Ginnie Mae president Kevin G. Chavers wants his agency to play a central role in getting a new type of mortgage security off the ground next month.

Fasits, or financial asset securitization investment trusts, "are a way to expand the range of offerings in the mortgage securities market," Mr. Chavers said in an interview. "Over the last 25 years mortgage securities have helped expand the supply of mortgage money by attracting investment capital" through Wall Street.

One difference between Fasits and existing structures is that new loans can be added before the security matures. Also, the structure of assets in a Fasit can be modified under certain conditions.

Fasits may "further the evolution of the mortgage securities market" in a way that will benefit lenders and investors alike, Mr. Chavers said.

Mr. Chavers spoke following a seminar that Ginnie Mae sponsored in New York to look at issues surrounding Fasits, which were created through the 1995 federal budget act and can be issued starting Sept. 1.

Ginnie Mae's role would be to guarantee loans that are pooled into Fasits so that investors do not have to fear losing their principal if the products sour. In return, Ginnie Mae would receive guarantee fees of 20 basis points or more.

Wall Street representatives said specifics, like exact tax treatment and how credit analysts would rate the products, would have to be worked out before Fasits could take off.

But investment bankers and traders said they were encouraged that Ginnie Mae, which issues billions of dollars of mortgage securities each year, was taking such an interest.

Indeed, Ginnie Mae and Wall Street have a tight relationship, with the agency backing about one-third of the $1.8 trillion of mortgage securities on the market.

Fasits are designed to pool assets into a security that offers a favorable tax structure to issuers and a variety of options to investors. The products were created to securitize credit card, home equity, and other assets in addition to mortgage loans.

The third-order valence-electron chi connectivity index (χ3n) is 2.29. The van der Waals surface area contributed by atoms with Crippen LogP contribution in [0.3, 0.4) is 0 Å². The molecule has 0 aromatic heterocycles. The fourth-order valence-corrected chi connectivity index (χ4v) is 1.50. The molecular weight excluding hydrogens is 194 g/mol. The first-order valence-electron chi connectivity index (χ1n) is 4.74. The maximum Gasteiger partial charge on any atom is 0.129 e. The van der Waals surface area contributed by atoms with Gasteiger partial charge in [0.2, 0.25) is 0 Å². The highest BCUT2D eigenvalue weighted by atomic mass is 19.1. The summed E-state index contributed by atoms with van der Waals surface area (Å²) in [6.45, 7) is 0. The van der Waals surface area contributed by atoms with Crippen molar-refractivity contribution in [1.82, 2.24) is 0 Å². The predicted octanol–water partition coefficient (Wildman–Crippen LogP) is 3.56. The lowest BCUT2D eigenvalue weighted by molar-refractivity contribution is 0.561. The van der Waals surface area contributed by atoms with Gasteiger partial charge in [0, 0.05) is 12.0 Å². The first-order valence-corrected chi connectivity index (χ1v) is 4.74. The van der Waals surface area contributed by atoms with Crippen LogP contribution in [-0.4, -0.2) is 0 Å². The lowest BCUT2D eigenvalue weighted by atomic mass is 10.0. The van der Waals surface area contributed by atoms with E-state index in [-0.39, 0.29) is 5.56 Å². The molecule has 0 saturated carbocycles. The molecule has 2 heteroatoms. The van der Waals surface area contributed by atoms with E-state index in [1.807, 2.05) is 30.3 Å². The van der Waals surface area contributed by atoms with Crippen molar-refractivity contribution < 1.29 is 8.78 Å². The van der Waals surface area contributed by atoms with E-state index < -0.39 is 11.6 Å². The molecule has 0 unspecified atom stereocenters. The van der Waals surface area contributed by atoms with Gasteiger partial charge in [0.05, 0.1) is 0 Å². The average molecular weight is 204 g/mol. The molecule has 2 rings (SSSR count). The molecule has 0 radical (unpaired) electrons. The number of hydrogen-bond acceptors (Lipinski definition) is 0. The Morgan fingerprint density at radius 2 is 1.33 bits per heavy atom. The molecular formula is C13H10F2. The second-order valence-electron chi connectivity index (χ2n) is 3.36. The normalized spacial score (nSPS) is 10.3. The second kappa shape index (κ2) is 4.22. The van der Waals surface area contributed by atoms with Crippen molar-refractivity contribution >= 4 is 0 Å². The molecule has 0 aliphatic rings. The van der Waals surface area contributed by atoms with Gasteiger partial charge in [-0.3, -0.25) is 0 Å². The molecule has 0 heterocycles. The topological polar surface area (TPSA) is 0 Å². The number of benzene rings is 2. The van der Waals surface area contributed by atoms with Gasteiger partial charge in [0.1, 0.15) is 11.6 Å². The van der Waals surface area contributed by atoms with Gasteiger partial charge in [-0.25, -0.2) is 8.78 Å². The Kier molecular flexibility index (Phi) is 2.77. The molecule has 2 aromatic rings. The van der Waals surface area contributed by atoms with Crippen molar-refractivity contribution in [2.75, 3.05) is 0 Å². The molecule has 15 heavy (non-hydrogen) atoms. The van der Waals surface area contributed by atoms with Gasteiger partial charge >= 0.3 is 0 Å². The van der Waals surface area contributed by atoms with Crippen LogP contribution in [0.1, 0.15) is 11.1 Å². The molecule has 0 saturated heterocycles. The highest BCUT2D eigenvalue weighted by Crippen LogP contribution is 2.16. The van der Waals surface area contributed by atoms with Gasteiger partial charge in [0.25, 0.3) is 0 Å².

Mr. Chavers said the products could be used in tandem with the Remic- real estate mortgage investment conduit-structure that Ginnie Mae has traditionally used to package FHA and VA loans.

He said Ginnie Mae would help forge the market for Fasits as a way of continuing its trailblazing of the mortgage securities market. The agency was the first to issue mortgage-backed securities in the 1970s, a move that was followed by Fannie Mae and Freddie Mac.

"We want to remain in the forefront of product development," Mr. Chavers said.

Fasits also offer a potential way for Ginnie Mae to meet budget expectations set by President Clinton for 1998, Mr. Chavers said. "It's preferred that we work within an established product structure instead of trying to build a brand new product ourselves."

A leading bond management company is furthering its efforts in the mortgage securities market. Pimco Funds Distribution Company this month launched two mortgage-backed funds, one that aims for long-term growth and another for mortgage bonds with shorter durations.

The funds are available exclusively to institutional investors for an initial investment of at least $5 million.

Pimco, based in Stamford, Conn., already manages $47 billion of mortgage-backed securities through various mutual funds and other investment vehicles.

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